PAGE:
One notable element of this case is that the interference caused reciprocal changes in TSH and T4. It is important for the clinical laboratory to recognize that a single interference can yield opposite effects in different assays, depending on whether a sandwich or competitive format is used. A traditional algorithm for investigating immunoassay interference from species heterophiles or human anti-mouse antibodies would have failed to resolve these results because the interference was not fully removed by heterophile blocking, and affected assays spanned multiple species of reagent. This case also demonstrates the value of having diverse immunoassay platforms available to aid in the investigation of problematic or suspicious results, as interference against common laboratory assay components can have significant clinical consequences.

To our knowledge, this is the first confirmed incidence of endogenous streptavidin antibody reported in the literature. Khieng and Stevens (8) reported a falsely elevated competitive assay result on the Roche platform, although their work did not demonstrate that the interference was immunoglobulin-mediated, and they could not rule out the possibility of endogenous biotin. Further, their report did not demonstrate that the interference affected more than one platform. (8) The Roche assay package insert does caution that rare cases of human anti-mouse antibodies, antiruthenium or anti-streptavidin antibodies are possible limitations of the assays. Subsequent to our investigation, an aliquot of the patient's serum was sent to Roche Diagnostics in Germany, where streptavidin antibody interference in TSH, T4, T-uptake, prolactin, luteinizing hormone, follicle-stimulating hormone, cortisol, and prostate-specific antigen assays was confirmed by pretreatment with streptavidin beads. In all assays, pretreatment with streptavidin beads increased the signal generation, whereas treatment with uncoated beads did not alter the signal generation (data not shown).

Although it appears a streptavidin antibody is a rare occurrence, this interference may easily go undetected as it did for more than 2 years in this patient. A seroprevalence study may be indicated to evaluate the magnitude of this problem.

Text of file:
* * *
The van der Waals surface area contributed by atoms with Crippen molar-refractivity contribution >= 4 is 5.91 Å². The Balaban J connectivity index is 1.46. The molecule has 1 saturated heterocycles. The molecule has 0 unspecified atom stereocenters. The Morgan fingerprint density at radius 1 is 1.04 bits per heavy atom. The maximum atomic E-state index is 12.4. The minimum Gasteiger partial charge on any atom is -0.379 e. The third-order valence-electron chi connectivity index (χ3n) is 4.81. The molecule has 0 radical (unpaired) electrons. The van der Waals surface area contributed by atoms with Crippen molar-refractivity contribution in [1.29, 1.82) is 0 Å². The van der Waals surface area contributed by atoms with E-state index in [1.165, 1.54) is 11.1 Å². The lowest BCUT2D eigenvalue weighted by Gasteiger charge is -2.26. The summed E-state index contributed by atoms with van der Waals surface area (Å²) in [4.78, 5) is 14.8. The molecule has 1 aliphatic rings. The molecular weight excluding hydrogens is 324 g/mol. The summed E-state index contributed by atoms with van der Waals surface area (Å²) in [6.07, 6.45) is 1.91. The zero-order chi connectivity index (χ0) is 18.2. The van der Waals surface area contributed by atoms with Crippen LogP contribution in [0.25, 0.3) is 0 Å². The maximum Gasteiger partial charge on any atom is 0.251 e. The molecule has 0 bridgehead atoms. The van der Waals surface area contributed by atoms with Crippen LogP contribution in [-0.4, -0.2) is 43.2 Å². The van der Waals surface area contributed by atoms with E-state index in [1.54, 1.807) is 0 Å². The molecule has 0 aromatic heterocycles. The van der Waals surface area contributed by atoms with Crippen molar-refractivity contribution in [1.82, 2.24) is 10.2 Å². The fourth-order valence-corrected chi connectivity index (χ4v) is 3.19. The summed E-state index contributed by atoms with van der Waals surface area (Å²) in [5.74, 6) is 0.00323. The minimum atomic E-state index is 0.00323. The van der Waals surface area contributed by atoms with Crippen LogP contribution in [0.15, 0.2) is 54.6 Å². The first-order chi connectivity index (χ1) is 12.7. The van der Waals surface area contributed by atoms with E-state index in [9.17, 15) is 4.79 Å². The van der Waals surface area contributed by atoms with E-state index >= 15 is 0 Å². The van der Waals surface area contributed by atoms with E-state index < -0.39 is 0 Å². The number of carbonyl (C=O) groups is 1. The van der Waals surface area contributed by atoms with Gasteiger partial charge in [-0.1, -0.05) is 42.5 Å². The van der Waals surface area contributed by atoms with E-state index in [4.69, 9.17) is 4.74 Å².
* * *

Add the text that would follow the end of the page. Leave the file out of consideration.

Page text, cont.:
Caption: A, Sandwich immunoassay with streptavidin-coated microparticles and biotinylated capture antibody, such as on the Roche E170. B, Antistreptavidin antibodies bind to solid phase and prevent binding of biotinylated immune complexes, decreasing chemiluminescent signal and concentration, in sandwich methodology. C, Competitive immunoassay with streptavidin coated microparticle and biotinylated capture antibody, such as on the Roche E170. D, In competitive methodology, anti-streptavidin antibodies bind to solid phase and prevent binding of biotinylated immune complexes, decreasing chemiluminescent signal detected and falsely increasing concentration.

References

(1.) Kricka LJ. Human anti-animal antibody interferences in immunological assays. Clin Chem. 1999;45(7):942-956.

(2.) Ando T, Yasui J, Inokuchi N, et al. Non-specific activities against ruthenium crosslinker as a new cause of assay interference in an electrochemilluminescent immunoassay. Intern Med. 2007;46(15):1225-1229.

(3.) Heijboer AC, Ijzerman RG, Bouman AA, Blankenstein MA. Two cases of antiruthenium antibody interference in modular free thyroxine assay. Ann Clin Biochem. 2009;46(pt 3):263-264. doi: 10.1258/acb.2009.008258.

(4.) Morgan BR, Tarter TH. Serum heterophile antibodies interfere with prostate specific antigen test and result in over treatment in a patient with prostate cancer. J Urol. 2001;166(6):2311-2312.

(5.) Saleem M, Lewis JG, Florkowski CM, Mulligan GP, George PM, Hale P. A patient with pseudo-Addison's disease and falsely elevated thyroxine due to interference in serum cortisol and free thyroxine immunoassays by two different mechanisms. Ann Clin Biochem. 2009;46(pt 2):172-175. doi: 10.1258/acb.2008. 008224.

(6.) Segal DG, DiMeglio LA, Ryder KW, Vollmer PA, Pescovitz OH. Assay interference leading to misdiagnosis of central precocious puberty. Endocrine. 2003;20(3):195-199. doi: 10.1385/ENDO:20:3:195.

(7.) Diamandis EP, Christopoulos TK. The biotin-(strept)avidin system: principles and applications in biotechnology. Clin Chem. 1991;37(5):625-636.

(8.) Khieng V, Stevens C. Vitamin D toxicity?: a case study. N Z J Med Lab Sci. 2010;64(2):44-50.

Nichole Johnson Rulander, MS, MLS (ASCP); David Cardamone, MS, MT (ASCP); Marilyn Senior, PhD; Peter J. Snyder, MD; Stephen R. Master, MD, PhD

Accepted for publication October 1, 2012.

From the William Pepper Laboratories, Hospital of the University of Pennsylvania, Philadelphia (Drs Senior and Master, Ms Rulander, and Mr Cardamone); and the Division of Endocrinology, Diabetes, and Metabolism (Dr Snyder) and the Department of Pathology and Laboratory Medicine (Dr Master), Perelman School of Medicine, University of Pennsylvania.

The authors have no relevant financial interest in the products or companies described in this article.

Reprints: Stephen R. Master, MD, PhD, Department of Pathology and Laboratory Medicine, Perelman School of Medicine, University of Pennsylvania, 613A Stellar-Chance Labs, 422 Curie Blvd, Philadelphia, PA 19104-6100 (e-mail: srmaster@mail.med.upenn. edu).